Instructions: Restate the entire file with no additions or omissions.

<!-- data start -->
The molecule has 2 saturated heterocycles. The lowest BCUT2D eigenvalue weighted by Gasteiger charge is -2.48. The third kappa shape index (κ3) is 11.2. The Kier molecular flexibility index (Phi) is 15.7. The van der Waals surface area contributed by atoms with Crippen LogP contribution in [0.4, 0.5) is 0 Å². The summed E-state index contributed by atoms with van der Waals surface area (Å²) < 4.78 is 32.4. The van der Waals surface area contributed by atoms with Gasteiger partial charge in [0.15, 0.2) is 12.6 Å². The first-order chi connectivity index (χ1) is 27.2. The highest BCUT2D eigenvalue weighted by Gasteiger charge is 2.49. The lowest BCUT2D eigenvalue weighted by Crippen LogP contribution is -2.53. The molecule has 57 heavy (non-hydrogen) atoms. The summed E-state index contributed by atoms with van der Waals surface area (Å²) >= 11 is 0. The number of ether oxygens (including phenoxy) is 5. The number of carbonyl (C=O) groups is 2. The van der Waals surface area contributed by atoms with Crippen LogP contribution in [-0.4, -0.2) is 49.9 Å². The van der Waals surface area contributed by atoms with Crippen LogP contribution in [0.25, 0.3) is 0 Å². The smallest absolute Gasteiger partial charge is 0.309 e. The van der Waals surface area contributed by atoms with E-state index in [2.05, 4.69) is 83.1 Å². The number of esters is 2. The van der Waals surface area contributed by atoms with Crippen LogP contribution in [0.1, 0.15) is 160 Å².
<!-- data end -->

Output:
The molecule has 2 saturated heterocycles. The lowest BCUT2D eigenvalue weighted by Gasteiger charge is -2.48. The third kappa shape index (κ3) is 11.2. The Kier molecular flexibility index (Phi) is 15.7. The van der Waals surface area contributed by atoms with Crippen LogP contribution in [0.4, 0.5) is 0 Å². The summed E-state index contributed by atoms with van der Waals surface area (Å²) < 4.78 is 32.4. The van der Waals surface area contributed by atoms with Gasteiger partial charge in [0.15, 0.2) is 12.6 Å². The first-order chi connectivity index (χ1) is 27.2. The highest BCUT2D eigenvalue weighted by Gasteiger charge is 2.49. The lowest BCUT2D eigenvalue weighted by Crippen LogP contribution is -2.53. The molecule has 57 heavy (non-hydrogen) atoms. The summed E-state index contributed by atoms with van der Waals surface area (Å²) >= 11 is 0. The number of ether oxygens (including phenoxy) is 5. The number of carbonyl (C=O) groups is 2. The van der Waals surface area contributed by atoms with Crippen LogP contribution in [-0.4, -0.2) is 49.9 Å². The van der Waals surface area contributed by atoms with Crippen LogP contribution in [0.25, 0.3) is 0 Å². The smallest absolute Gasteiger partial charge is 0.309 e. The van der Waals surface area contributed by atoms with E-state index in [2.05, 4.69) is 83.1 Å². The number of esters is 2. The van der Waals surface area contributed by atoms with Crippen LogP contribution in [0.1, 0.15) is 160 Å².